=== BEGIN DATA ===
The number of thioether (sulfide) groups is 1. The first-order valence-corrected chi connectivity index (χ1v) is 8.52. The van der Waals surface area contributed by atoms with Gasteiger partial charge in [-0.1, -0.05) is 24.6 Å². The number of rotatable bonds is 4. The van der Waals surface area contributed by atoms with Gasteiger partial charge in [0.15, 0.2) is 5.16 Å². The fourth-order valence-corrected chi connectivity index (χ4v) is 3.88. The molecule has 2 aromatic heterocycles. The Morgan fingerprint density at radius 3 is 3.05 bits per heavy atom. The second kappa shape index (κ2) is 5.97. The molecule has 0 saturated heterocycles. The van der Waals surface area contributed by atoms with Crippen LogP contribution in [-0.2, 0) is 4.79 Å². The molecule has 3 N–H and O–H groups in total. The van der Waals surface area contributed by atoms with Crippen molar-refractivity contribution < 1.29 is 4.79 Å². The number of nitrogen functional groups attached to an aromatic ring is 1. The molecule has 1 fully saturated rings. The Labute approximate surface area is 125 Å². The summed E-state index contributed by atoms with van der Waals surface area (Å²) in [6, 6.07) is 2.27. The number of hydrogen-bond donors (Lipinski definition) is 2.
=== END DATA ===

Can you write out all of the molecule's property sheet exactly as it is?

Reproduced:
The number of thioether (sulfide) groups is 1. The first-order valence-corrected chi connectivity index (χ1v) is 8.52. The van der Waals surface area contributed by atoms with Gasteiger partial charge in [-0.1, -0.05) is 24.6 Å². The number of rotatable bonds is 4. The van der Waals surface area contributed by atoms with Gasteiger partial charge in [0.15, 0.2) is 5.16 Å². The fourth-order valence-corrected chi connectivity index (χ4v) is 3.88. The molecule has 2 aromatic heterocycles. The Morgan fingerprint density at radius 3 is 3.05 bits per heavy atom. The second kappa shape index (κ2) is 5.97. The molecule has 0 saturated heterocycles. The van der Waals surface area contributed by atoms with Crippen LogP contribution in [-0.2, 0) is 4.79 Å². The molecule has 3 N–H and O–H groups in total. The van der Waals surface area contributed by atoms with Crippen molar-refractivity contribution < 1.29 is 4.79 Å². The number of nitrogen functional groups attached to an aromatic ring is 1. The molecule has 1 fully saturated rings. The Labute approximate surface area is 125 Å². The summed E-state index contributed by atoms with van der Waals surface area (Å²) in [6, 6.07) is 2.27. The number of hydrogen-bond donors (Lipinski definition) is 2.